Tuesday, March 12, 2013

Digisam has a new website

Digisam has moved from Blogger to our own site. We will continue our blog on digisam.se!

Monday, November 26, 2012

DCH-RP Digital Cultural Heritage Roadmap for Preservation

For a few weeks ago, I participated at the 4th International Euro-Mediterranean Conference on Cultural Heritage - EUROMED 2012 in Limassol, Cyprus. The conference was a large multidisciplinary event focusing on research related to digital cultural heritage and new technologies. At the conference, I participated at the session about e-Infrastructure Programmes, where four different projects about digital infrastructures were presented.

The title of my presentation was “Cultural institutions and the e-infrastructures: DC-Net, Indicate, DCH-RP projects” and was about the overall vision of the common data infrastructure for digital cultural heritage by presenting the background picture with the two inter-related projects that were carried out, funded by the European Commission under the FP7: DC-NET, (Digital Cultural Heritage Network) and INDICATE(International Network for a Digital Cultural Heritage e-Infrastructure) that were the basis for the DCH-RP project. Research infrastructures play today an important role for digital cultural heritage as a potential channel for the delivery of advanced services to the digital cultural heritage.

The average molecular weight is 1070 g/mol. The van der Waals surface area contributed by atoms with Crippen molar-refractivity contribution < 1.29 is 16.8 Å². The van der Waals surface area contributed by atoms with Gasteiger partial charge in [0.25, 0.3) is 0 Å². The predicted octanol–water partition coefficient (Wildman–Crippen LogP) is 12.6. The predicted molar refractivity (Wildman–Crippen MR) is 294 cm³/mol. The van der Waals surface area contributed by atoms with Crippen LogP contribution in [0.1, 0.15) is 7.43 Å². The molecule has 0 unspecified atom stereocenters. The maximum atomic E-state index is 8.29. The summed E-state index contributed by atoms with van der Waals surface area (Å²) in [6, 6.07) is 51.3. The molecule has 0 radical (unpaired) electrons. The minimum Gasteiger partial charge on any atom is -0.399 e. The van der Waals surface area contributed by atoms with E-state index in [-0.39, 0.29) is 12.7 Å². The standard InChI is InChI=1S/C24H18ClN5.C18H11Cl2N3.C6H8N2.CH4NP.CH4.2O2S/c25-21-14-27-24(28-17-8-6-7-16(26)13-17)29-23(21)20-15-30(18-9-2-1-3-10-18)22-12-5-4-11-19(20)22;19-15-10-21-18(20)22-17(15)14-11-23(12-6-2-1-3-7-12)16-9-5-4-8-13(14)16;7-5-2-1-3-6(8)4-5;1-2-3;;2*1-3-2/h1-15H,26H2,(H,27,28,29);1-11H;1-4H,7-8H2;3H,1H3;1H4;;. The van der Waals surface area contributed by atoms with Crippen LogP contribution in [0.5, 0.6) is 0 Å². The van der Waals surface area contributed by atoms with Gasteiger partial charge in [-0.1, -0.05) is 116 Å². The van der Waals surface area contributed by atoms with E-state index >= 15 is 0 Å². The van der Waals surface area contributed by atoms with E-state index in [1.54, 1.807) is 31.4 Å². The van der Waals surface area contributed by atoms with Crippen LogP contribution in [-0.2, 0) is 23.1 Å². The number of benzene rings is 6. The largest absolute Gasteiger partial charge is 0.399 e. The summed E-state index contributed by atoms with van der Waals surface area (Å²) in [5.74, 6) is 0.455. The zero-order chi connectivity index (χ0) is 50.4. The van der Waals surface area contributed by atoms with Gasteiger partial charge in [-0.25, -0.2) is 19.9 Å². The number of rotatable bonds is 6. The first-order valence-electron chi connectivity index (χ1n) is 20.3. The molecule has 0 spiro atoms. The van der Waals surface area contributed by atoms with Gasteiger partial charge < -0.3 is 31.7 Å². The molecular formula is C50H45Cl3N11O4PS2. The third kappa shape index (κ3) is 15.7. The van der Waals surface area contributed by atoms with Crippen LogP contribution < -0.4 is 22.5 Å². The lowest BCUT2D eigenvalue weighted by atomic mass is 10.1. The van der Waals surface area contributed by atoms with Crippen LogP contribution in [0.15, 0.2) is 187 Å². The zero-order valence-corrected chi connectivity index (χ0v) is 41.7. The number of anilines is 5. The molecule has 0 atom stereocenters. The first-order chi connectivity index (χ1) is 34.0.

DCH-RP (Digital Cultural Heritage Roadmap for Preservation) project is a coordination action supported by EC FP7 e-Infrastructures Programme. The project aims to produce and validate a "Roadmap for Preservation," which describes how to preserve the digital heritage through an integrated e-infrastructure. Roadmap will be validated through the "proofs of concept", where cultural heritage institutions will experiment with e-infrastructure services, in collaboration with e-infrastructure providers. Practical tools for decision-makers will also be developed.

The project started on 1 October 2012 and will run for 24 months.

More information is available on the project website.

Sanja Halling, Digisam

Thursday, September 13, 2012

Europeana opens up digital cultural metadata for re-use!

Carl Curman, 1900, Swedish National Heritage Board

Europeana opens up over 20 million digital metadata for free re-use with CCO licenses (Creative Commons CC0 Public Domain Dedication). This is an important step towards open access to data. The descriptive data about European digital cultural heritage is now accessible for educational and creative purposes, developing of apps, new web services, etc.

Tuesday, September 4, 2012

Welcome to the English version of our blog! This is an abbreviation of the Swedish version where we would like to share some of our blog posts relevant for our international visitors.

Workshop in Stockholm: “European Cultural Heritage online. Aggregation and semantic web”

Photograph: Caspar Almelander